In the ship’s catalogue in the Iliad, Homer informs us who sent ships to the Trojan War. In connection with the Argolid he notes that Asine, situated at the head of the bay, sent six ships. This Asine has been identified with modern day Kastraki near the village of Tolo. The Swedish Crown Prince Gustaf Adolf came here in 1920 on a private tour of Greece. One of the reasons for his choice of country was his interest in archaeology. He had already participated in archaeological excavations in Sweden and believed that Sweden should join in investigating ancient Greece. He was the initiator of the Asine excavations, Sweden’s first excavation on a large scale in the country.
For nearly two decades, until the outbreak of the Second World War, Swedish archaeologists worked extensively in the Argolid and always under the direction of Axel W. Persson. He was Swedish archaeology in Greece. As he was not a field archaeologist but a philologist the Asine Committee appointed Otto Frödin, an experienced field archaeologist to direct the fieldwork together with Persson. When the publication appeared in 1938 (Results of the Swedish excavation at Asine 1922 – 1930) in Stockholm it reflected the main interest of the two directors as well as the focus of archaeological research at the time: prehistory. Extensive investigations were carried out on the acropolis and in the so-called Lower Town or the northern slopes of the rock.
Further, on the Barbouna Hill two cemeteries were partly investigated: a Late Bronze Age one (c. 1600 -1100 BC) on the eastern slopes and a Late Geometric one (8th century BC) on the south slopes.Methodologically the excavations were very advanced. Much of the soil was sieved in order not to miss small objects and all material was considered important enough to keep. A large sherd collection is now kept in the Asine Collection at the University of Uppsala as a result of an exchange of materials done in the 1930’s between the Swedish Asine Committee and the Greek government. From several Swedish museums prehistoric flint tools and weapons were given to Greece.
In 1970 investigations at Asine were resumed by the Swedish Institute at Athens under the direction of Carl-Gustaf Styrenius, its director at the time. The brothers Karmaniola who owned land east of the acropolis wished to build a camping-place and test trenches by the local archaeological authorities indicated extensive ancient remains. A year later Robin Hägg joined the project and the southern slopes of the Barbouna Hill were included in the investigations. The Karmaniola area was excavated from 1970 – 1974 and is today mostly published (in the Acta of the institute); Hägg did his last field season in 1989. The results of the work on Barbouna are partly published in a periodical of Uppsala University: Boreas.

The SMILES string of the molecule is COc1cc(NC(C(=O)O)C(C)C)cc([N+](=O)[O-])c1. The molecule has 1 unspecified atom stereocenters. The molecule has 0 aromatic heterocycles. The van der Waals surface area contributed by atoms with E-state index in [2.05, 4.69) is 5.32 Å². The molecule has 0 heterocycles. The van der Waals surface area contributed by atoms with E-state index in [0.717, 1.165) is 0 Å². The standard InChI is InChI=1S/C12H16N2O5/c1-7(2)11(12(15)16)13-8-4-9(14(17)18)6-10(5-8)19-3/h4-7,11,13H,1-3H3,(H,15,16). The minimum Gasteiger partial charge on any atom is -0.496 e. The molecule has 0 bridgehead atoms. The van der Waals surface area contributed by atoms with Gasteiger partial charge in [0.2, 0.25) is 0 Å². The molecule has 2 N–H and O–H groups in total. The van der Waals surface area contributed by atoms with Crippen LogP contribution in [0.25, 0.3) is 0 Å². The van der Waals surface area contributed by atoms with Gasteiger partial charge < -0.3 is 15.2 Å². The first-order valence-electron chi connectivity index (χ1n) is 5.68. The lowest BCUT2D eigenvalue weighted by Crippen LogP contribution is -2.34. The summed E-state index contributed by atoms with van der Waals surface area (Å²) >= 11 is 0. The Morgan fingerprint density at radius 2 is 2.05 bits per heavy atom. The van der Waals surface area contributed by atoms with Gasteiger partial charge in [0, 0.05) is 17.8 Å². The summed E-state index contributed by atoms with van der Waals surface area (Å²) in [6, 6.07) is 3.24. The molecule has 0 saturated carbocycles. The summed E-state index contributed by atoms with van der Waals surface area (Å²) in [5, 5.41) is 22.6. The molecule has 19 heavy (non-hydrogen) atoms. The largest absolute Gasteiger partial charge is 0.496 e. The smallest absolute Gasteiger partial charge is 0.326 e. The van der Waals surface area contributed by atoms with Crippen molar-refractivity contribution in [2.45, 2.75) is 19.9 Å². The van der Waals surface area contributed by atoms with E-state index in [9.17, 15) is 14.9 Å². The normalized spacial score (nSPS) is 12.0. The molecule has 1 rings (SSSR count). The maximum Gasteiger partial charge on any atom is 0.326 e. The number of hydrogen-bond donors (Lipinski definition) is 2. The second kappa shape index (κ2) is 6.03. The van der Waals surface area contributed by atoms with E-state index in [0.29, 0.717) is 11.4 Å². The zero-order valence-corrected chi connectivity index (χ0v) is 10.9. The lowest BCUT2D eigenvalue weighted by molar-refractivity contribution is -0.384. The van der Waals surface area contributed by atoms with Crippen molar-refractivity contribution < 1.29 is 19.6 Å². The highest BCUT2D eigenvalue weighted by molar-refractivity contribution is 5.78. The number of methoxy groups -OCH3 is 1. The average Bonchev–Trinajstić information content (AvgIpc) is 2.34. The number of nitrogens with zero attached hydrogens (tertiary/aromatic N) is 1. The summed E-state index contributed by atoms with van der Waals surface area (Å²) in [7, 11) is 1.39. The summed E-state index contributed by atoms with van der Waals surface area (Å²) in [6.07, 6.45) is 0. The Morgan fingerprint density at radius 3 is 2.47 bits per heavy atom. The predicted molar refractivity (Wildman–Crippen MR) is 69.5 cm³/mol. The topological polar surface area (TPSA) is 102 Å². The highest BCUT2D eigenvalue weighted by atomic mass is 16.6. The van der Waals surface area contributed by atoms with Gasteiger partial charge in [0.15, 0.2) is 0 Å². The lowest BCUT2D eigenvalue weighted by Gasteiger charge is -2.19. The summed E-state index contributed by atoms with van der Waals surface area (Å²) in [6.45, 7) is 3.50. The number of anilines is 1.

In 1985 Berit Wells investigated the Late Geometric walls on the northern slopes of the Barbouna Hill (‘Early Greek building sacrifices’ in Early Greek cult practice, eds. R. Hägg, N. Marinatos and G.C. Nordquist, Stockholm 1988) and in 1990 the previously unexcavated corner north of the Hellenistic bastion (A. Penttinen, ‘Excavations on the acropolis of Asine in 1990’, Opuscula Atheniensia, 1966). At present no fieldwork is being carried out at Asine.
At all times Asine was a site of strategic importance. This is today reflected in the Hellenistic fortifications built by the Macedonians (probably by Demetrios Poliorketes) c. 300 BC and in the trenches and guard towers built by the Italian army during the occupation of Greece in the Second World War.
There is more or less continuous habitation at Asine from the Neolithic period onwards. The place flourished through the Bronze Age and continued doing so also after the destruction of the Mycenaean citadels and into the early Iron Age. Not until c. 700, when Argos destroyed Asine, do we see a decline in settlement but not a discontinuance as was proposed in the old publication. People continued living here and c. 300 BC there was a re-colonization, when the above-mentioned fortifications were built.
About the later history we catch only glimpses. In the Late Roman period (c. 400 – 500 BC) at least one bath was erected; in 1686 Morosini landed on the eve of the capture of Nauplion; and after the War of Independence Cretan fishermen attacked and destroyed a still Ottoman village (according to tradition) on the island of Romvi. They settled on the shore opposite and founded the village of Tolo.